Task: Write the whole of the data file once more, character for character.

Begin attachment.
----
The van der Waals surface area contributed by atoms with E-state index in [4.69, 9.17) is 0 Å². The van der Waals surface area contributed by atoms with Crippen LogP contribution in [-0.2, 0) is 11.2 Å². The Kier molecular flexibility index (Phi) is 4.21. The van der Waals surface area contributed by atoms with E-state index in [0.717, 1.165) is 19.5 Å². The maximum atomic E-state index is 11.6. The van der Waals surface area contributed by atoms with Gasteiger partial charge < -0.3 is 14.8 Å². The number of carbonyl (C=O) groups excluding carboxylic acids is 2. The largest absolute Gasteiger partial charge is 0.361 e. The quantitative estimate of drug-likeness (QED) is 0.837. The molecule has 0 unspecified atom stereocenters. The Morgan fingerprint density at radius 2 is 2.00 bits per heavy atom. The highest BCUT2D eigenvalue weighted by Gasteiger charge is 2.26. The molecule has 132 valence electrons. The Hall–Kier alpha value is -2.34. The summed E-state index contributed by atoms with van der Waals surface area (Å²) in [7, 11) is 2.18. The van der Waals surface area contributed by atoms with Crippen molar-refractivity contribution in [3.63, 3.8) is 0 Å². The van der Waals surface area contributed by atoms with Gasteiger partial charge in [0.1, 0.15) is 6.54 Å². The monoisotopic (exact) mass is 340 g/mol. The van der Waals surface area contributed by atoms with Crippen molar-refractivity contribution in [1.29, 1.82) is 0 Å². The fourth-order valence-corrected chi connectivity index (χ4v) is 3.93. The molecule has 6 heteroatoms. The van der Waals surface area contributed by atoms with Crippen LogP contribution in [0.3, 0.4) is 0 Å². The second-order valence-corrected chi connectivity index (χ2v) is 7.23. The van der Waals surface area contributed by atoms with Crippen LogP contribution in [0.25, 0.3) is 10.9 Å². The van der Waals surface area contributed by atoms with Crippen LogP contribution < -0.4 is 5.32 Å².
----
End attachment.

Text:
The van der Waals surface area contributed by atoms with E-state index in [4.69, 9.17) is 0 Å². The van der Waals surface area contributed by atoms with Crippen LogP contribution in [-0.2, 0) is 11.2 Å². The Kier molecular flexibility index (Phi) is 4.21. The van der Waals surface area contributed by atoms with E-state index in [0.717, 1.165) is 19.5 Å². The maximum atomic E-state index is 11.6. The van der Waals surface area contributed by atoms with Gasteiger partial charge < -0.3 is 14.8 Å². The number of carbonyl (C=O) groups excluding carboxylic acids is 2. The largest absolute Gasteiger partial charge is 0.361 e. The quantitative estimate of drug-likeness (QED) is 0.837. The molecule has 0 unspecified atom stereocenters. The Morgan fingerprint density at radius 2 is 2.00 bits per heavy atom. The highest BCUT2D eigenvalue weighted by Gasteiger charge is 2.26. The molecule has 132 valence electrons. The Hall–Kier alpha value is -2.34. The summed E-state index contributed by atoms with van der Waals surface area (Å²) in [7, 11) is 2.18. The van der Waals surface area contributed by atoms with Crippen molar-refractivity contribution in [3.63, 3.8) is 0 Å². The van der Waals surface area contributed by atoms with Gasteiger partial charge in [0.1, 0.15) is 6.54 Å². The monoisotopic (exact) mass is 340 g/mol. The van der Waals surface area contributed by atoms with Crippen molar-refractivity contribution in [1.29, 1.82) is 0 Å². The fourth-order valence-corrected chi connectivity index (χ4v) is 3.93. The molecule has 6 heteroatoms. The van der Waals surface area contributed by atoms with Crippen LogP contribution in [0.3, 0.4) is 0 Å². The second-order valence-corrected chi connectivity index (χ2v) is 7.23. The van der Waals surface area contributed by atoms with Crippen LogP contribution in [0.25, 0.3) is 10.9 Å². The van der Waals surface area contributed by atoms with Crippen LogP contribution < -0.4 is 5.32 Å².